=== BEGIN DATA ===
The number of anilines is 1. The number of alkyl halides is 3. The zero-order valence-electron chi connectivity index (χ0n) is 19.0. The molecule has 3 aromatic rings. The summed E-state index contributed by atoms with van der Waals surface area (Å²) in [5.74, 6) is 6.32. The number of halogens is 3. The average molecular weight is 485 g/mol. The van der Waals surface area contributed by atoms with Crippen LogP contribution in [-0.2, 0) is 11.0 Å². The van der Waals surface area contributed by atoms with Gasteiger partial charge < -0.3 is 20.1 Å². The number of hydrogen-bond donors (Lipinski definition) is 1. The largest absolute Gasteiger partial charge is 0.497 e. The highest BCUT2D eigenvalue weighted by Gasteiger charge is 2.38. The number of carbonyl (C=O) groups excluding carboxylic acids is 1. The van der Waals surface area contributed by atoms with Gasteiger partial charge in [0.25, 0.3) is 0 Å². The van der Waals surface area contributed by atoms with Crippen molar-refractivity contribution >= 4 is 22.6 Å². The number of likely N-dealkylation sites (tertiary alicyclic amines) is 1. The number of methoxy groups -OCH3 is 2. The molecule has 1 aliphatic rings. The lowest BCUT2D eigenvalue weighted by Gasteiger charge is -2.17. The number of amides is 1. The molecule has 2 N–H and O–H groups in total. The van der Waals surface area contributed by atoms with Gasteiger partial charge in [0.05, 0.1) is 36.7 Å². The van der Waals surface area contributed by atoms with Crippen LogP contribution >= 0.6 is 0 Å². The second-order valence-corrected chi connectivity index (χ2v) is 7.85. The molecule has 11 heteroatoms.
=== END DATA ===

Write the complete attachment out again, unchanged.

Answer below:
The number of anilines is 1. The number of alkyl halides is 3. The zero-order valence-electron chi connectivity index (χ0n) is 19.0. The molecule has 3 aromatic rings. The summed E-state index contributed by atoms with van der Waals surface area (Å²) in [5.74, 6) is 6.32. The number of halogens is 3. The average molecular weight is 485 g/mol. The van der Waals surface area contributed by atoms with Crippen LogP contribution in [-0.2, 0) is 11.0 Å². The van der Waals surface area contributed by atoms with Gasteiger partial charge < -0.3 is 20.1 Å². The number of hydrogen-bond donors (Lipinski definition) is 1. The largest absolute Gasteiger partial charge is 0.497 e. The highest BCUT2D eigenvalue weighted by Gasteiger charge is 2.38. The number of carbonyl (C=O) groups excluding carboxylic acids is 1. The van der Waals surface area contributed by atoms with Gasteiger partial charge in [0.25, 0.3) is 0 Å². The van der Waals surface area contributed by atoms with Crippen molar-refractivity contribution >= 4 is 22.6 Å². The number of likely N-dealkylation sites (tertiary alicyclic amines) is 1. The number of methoxy groups -OCH3 is 2. The molecule has 1 aliphatic rings. The lowest BCUT2D eigenvalue weighted by Gasteiger charge is -2.17. The number of amides is 1. The molecule has 2 N–H and O–H groups in total. The van der Waals surface area contributed by atoms with Gasteiger partial charge in [0.05, 0.1) is 36.7 Å². The van der Waals surface area contributed by atoms with Crippen LogP contribution >= 0.6 is 0 Å². The second-order valence-corrected chi connectivity index (χ2v) is 7.85. The molecule has 11 heteroatoms.